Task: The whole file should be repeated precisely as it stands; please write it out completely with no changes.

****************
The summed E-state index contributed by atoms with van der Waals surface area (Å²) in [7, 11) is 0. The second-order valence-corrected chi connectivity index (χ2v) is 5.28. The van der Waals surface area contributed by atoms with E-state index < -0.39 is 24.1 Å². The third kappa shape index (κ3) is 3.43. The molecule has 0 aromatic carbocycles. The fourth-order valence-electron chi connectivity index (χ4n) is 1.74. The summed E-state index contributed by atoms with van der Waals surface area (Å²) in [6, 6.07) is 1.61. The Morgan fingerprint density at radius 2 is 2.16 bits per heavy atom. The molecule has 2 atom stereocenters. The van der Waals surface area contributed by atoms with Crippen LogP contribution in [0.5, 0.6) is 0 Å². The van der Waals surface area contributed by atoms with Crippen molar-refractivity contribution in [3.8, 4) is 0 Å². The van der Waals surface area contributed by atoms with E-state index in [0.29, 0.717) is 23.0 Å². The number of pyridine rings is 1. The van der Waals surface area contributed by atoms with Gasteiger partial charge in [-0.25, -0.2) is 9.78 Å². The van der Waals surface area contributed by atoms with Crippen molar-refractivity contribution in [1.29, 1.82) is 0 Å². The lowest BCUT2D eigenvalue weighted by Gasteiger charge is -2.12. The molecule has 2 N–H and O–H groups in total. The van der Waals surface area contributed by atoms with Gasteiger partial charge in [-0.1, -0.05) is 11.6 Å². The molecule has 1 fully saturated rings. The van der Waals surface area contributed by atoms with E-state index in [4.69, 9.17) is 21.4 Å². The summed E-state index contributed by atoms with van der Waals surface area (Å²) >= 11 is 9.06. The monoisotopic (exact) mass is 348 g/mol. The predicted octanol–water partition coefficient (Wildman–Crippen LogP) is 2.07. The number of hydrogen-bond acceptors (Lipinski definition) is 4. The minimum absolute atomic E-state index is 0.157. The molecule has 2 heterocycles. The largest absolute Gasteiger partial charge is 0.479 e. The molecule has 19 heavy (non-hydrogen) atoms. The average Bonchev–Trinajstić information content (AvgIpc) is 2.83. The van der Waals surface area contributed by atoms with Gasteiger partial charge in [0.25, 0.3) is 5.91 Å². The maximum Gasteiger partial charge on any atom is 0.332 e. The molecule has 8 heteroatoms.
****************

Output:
The summed E-state index contributed by atoms with van der Waals surface area (Å²) in [7, 11) is 0. The second-order valence-corrected chi connectivity index (χ2v) is 5.28. The van der Waals surface area contributed by atoms with E-state index < -0.39 is 24.1 Å². The third kappa shape index (κ3) is 3.43. The molecule has 0 aromatic carbocycles. The fourth-order valence-electron chi connectivity index (χ4n) is 1.74. The summed E-state index contributed by atoms with van der Waals surface area (Å²) in [6, 6.07) is 1.61. The Morgan fingerprint density at radius 2 is 2.16 bits per heavy atom. The molecule has 2 atom stereocenters. The van der Waals surface area contributed by atoms with Crippen LogP contribution in [0.5, 0.6) is 0 Å². The van der Waals surface area contributed by atoms with Crippen molar-refractivity contribution in [3.8, 4) is 0 Å². The van der Waals surface area contributed by atoms with E-state index in [0.29, 0.717) is 23.0 Å². The number of pyridine rings is 1. The van der Waals surface area contributed by atoms with Gasteiger partial charge in [-0.25, -0.2) is 9.78 Å². The van der Waals surface area contributed by atoms with Crippen molar-refractivity contribution in [1.29, 1.82) is 0 Å². The lowest BCUT2D eigenvalue weighted by Gasteiger charge is -2.12. The molecule has 2 N–H and O–H groups in total. The van der Waals surface area contributed by atoms with Gasteiger partial charge in [-0.1, -0.05) is 11.6 Å². The molecule has 1 fully saturated rings. The van der Waals surface area contributed by atoms with E-state index in [4.69, 9.17) is 21.4 Å². The summed E-state index contributed by atoms with van der Waals surface area (Å²) >= 11 is 9.06. The monoisotopic (exact) mass is 348 g/mol. The predicted octanol–water partition coefficient (Wildman–Crippen LogP) is 2.07. The number of hydrogen-bond acceptors (Lipinski definition) is 4. The minimum absolute atomic E-state index is 0.157. The molecule has 2 heterocycles. The largest absolute Gasteiger partial charge is 0.479 e. The molecule has 19 heavy (non-hydrogen) atoms. The average Bonchev–Trinajstić information content (AvgIpc) is 2.83. The van der Waals surface area contributed by atoms with Gasteiger partial charge in [0.25, 0.3) is 5.91 Å². The maximum Gasteiger partial charge on any atom is 0.332 e. The molecule has 8 heteroatoms.